Good Evening friends. My name is Thomas.
I really don’t know if I should be talking with you right now. I’m taking a big risk being out in public. By now you must know that having witnessed this topsy-turvy week. But for those of you that have been away, or have not been paying attention, someone I admired and someone I was very close to was crucified last night – killed by a conspiracy of powerful interests.
Interests from both inside the empire and the temple, made possible when one of my closest friends betrayed our leader, and all of his followers, for money of all things. The name of the man that was executed was Jesus, and we are all stunned by this because we walked into Jerusalem just a few days ago to a big parade. We couldn’t have felt more welcomed, especially for country folk like me and my friends.
Jesus said he was going to Jerusalem to die. But I don’t think any of us thought it would end like this. Our fellowship which had been formed and strengthened by such promise, has been suddenly shattered and scattered into dark corners of the city, hiding from those that might want us dead too.
So I dare not linger here too long with you, lest I be found and brought to the same kind of so-called justice. Actually, I feel rather guilty about the whole affair, and my failure to stand up for Jesus, who wasn’t guilty of any of the trumped-up charges brought against him. But things happened so quickly and unexpectedly, we all reacted in fear – even though it was one of the things Jesus consistently told us “Have no fear”.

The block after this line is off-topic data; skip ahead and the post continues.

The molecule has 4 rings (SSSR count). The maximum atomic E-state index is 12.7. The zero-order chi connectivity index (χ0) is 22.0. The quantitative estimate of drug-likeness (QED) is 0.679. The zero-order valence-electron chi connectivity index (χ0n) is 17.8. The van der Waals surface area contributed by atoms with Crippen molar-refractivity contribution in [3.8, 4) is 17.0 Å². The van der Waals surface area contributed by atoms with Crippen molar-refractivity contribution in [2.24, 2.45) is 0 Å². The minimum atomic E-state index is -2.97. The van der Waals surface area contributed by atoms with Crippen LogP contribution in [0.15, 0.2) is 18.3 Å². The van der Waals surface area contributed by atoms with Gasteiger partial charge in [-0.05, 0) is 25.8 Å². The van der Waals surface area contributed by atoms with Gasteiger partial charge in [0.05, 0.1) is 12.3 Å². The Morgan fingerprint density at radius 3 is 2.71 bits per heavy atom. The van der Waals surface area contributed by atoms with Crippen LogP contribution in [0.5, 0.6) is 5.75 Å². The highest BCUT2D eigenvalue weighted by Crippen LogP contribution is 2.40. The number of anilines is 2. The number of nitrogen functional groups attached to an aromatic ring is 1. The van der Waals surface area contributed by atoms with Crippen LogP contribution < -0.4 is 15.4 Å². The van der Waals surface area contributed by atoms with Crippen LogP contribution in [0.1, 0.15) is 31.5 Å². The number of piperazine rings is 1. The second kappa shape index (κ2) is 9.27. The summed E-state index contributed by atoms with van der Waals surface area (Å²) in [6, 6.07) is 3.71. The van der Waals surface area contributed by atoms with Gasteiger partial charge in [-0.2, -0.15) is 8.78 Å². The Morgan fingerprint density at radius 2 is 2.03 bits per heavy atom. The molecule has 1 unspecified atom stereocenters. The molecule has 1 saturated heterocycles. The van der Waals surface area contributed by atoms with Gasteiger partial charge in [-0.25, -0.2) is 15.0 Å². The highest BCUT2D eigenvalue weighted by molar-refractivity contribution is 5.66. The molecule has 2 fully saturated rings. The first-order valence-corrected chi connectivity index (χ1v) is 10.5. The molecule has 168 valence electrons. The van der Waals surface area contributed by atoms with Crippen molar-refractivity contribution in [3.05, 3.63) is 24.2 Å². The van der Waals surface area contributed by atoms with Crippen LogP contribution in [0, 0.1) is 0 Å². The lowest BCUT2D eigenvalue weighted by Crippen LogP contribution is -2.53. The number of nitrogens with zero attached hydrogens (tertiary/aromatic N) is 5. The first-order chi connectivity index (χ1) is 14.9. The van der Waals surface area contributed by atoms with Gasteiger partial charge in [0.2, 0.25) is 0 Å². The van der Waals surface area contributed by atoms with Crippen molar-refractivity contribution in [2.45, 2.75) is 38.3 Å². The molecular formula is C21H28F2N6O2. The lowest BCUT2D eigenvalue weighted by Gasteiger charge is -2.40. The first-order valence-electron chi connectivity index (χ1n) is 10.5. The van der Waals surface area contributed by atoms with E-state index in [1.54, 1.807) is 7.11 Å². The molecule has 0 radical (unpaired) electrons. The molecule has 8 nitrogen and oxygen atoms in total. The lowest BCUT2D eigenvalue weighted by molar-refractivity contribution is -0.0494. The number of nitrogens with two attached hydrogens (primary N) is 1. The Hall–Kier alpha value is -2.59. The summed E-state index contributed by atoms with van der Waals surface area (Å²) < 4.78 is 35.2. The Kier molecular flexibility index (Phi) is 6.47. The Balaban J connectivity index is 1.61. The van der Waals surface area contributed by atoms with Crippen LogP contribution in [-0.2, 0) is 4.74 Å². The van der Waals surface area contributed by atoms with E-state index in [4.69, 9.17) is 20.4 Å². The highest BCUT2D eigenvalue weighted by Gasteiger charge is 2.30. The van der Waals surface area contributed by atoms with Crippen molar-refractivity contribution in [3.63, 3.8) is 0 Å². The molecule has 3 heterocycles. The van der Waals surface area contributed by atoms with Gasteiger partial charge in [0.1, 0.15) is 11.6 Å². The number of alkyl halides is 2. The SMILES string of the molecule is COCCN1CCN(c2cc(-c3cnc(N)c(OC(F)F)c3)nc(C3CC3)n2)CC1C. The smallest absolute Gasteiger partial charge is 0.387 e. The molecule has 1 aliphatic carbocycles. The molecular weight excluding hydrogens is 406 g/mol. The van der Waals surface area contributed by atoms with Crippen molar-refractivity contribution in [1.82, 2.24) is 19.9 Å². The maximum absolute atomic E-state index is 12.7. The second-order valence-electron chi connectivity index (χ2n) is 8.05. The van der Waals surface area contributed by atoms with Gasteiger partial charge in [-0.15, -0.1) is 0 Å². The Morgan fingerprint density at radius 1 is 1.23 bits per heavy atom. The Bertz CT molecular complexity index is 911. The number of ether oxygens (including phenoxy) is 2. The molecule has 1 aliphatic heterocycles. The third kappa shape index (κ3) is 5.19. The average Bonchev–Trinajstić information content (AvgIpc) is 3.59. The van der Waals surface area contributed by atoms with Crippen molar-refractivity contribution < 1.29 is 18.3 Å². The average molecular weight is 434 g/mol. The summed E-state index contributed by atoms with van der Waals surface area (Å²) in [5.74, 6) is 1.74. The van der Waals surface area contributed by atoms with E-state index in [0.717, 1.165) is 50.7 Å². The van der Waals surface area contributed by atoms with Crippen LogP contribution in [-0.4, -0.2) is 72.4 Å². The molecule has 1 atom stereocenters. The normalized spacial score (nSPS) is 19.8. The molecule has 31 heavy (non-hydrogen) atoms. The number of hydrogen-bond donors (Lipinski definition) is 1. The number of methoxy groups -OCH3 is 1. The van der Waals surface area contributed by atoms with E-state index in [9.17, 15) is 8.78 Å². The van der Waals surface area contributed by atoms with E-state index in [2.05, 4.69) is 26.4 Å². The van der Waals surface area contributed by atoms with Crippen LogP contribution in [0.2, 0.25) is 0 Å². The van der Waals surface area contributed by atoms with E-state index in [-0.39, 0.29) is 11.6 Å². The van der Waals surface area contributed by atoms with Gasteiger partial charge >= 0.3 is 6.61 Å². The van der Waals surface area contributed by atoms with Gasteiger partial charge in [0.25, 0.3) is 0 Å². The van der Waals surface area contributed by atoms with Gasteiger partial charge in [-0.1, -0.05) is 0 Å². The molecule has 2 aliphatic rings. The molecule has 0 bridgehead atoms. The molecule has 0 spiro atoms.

Just a few weeks ago as we prepared this journey to Jerusalem, and Jesus predicted his own death, I shouted to my stunned friends “Let us also go, that we may die with him!” What a hypocrite, I am. One moment I’m willing to join him in his mission unto death, and then when things get tough, I run away and hide like a little boy. At least my friend Peter stood up to the soldiers at first, willing to fight to save Jesus from capture.
But the odds were too much against us, and Jesus himself told Peter to stop, since he did not want any of us to be captured or killed. What kindness, what bravery, what love this man had for his followers. He died, so that we might be saved. But now that he is gone, what will our future be? We’ve lost our master, our rabbi, our messiah, and with Judas’ betrayal, we’re not sure we can even trust each other anymore. Which one will be the next to backstab over a few coins?
But I just remembered something that Jesus said, that didn’t make sense to me at first, but just now is starting to become clearer. Jesus once told us not to let our hearts be troubled, to believe in God and believe in him. Then he talked about leaving and going to prepare a place for us. As a fool, I asked him “Lord we do not know the way you are going. How can we know the way?” Jesus said, “I am the way, the truth and the life!” I thought Jesus was telling us to stay close to him all the way through.
Thomas, you idiot! Jesus didn’t mean that literally, as if you could actually walk alongside him all the way to his destiny. He kept saying he was going to die, but none of us really believed it could happen. We’d seen so many unbelievable things in our time with him. Things that were really hard to explain – including bringing to life some people thought to be dead. With that power, surely Jesus would never die, and he was so close to God, we expected that Jesus could be rescued from any kind of danger.